Ancient routes criss cross the fells. From Langdale to Borrowdale. The Cumbria Way traces through, up and over Stake Pass between Mickelden and Langstrath.
I’ve trudged down Mickelden many times. In sun and snow, summer winter, even the dark on returning from a long winter’s day on Bow Fell. But I’ve never walk down Langstrath Valley.
I’ve skirted round it and peered down from Eagle Crag and up from where the Beck joins Greenup Gill.
A previous obsession with walking over Wainwrights dominated all routes.
How many could I walk over in a day.
Why walk down a valley when there were more tops to tick?
Start up Greenup
Stonethwaite the starting point on a misty morning. I wonder what the monks of Fountains Abbey would think of the tramp of so many feet through their dairy farm.
No trace of cows now, just Herdies.
Though it does retain a some sense of isolation. No phone signal here. Just a bright red box.
But short of walking up the valley and back down, taking a hill or two on the way a slightly more interesting way to reach the pass.
Seathwaite Fells above the mist in Langstrath
There wasn’t a lot to see on Eagle or Sergeants Crags, but heading to High Raise wind starting to play with the cloud. Fells appeared as cloud sank into the valleys.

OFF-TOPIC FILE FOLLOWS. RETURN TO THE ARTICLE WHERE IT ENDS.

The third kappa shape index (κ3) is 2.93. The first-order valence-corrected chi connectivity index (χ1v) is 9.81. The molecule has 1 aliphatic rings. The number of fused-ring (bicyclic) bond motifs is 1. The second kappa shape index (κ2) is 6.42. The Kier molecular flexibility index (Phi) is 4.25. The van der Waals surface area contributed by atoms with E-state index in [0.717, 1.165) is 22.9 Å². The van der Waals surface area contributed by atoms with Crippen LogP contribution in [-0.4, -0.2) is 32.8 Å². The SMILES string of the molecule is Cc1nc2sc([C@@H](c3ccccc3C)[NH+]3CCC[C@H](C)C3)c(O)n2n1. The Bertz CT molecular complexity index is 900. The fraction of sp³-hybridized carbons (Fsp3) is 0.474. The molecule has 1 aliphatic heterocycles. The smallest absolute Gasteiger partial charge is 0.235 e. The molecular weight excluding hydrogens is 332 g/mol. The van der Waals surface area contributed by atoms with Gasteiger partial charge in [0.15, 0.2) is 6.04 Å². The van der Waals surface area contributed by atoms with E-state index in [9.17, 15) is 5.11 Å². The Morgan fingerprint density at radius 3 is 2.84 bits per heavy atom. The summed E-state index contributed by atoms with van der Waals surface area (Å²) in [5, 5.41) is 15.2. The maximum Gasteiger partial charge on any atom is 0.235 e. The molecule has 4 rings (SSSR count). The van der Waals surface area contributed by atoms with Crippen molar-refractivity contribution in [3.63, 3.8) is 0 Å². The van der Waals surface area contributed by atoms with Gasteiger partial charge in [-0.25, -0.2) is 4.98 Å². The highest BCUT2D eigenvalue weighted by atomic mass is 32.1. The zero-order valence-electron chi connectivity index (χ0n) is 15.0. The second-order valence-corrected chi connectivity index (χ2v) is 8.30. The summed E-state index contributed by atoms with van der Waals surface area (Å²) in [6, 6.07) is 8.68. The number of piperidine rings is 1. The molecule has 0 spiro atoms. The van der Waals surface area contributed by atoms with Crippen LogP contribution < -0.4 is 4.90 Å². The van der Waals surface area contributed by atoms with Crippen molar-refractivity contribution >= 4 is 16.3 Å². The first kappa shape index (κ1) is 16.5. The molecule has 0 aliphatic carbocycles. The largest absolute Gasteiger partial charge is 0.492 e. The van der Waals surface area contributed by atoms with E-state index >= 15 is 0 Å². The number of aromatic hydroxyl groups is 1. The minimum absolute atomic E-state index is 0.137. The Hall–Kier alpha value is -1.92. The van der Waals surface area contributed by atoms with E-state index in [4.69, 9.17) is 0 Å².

Bumps of Langdale on the horizon – from High Raise
Into the valley. Not too promising.
The Cumbria Way
Thankfully the sun crept in and the hazy light strengthened, picking out the drumlin’s ups and downs as I hair-pinned down Stake Pass; terraced as carefully as a rice paddy.
The lower valley
Gorged wide by ice, the remaining stream is dwarfed. Fed from a web of tributaries it tumbles and winds along the valley.
Funnelled into the hidden Blackmoss Pot. Perfect for a swim on a warmer day.
With paths either side of the beck it would be easy to take an easy walk up the valley, to watch, or swim or just be there.
Bleak How, Heron Crag
One day, may be.
Oh, and I learned a little about trees.
This, wonderful old tree is probably around 600 years old. It has been pollarded by a method introduced by the Vikings. Chopped off to use of firewood and fodder for live stock.
The sheltered and isolated valleys still have the odd elm which has escaped disease and that larch trees are not native to the UK. Thanks Ben.
And finally..a little history.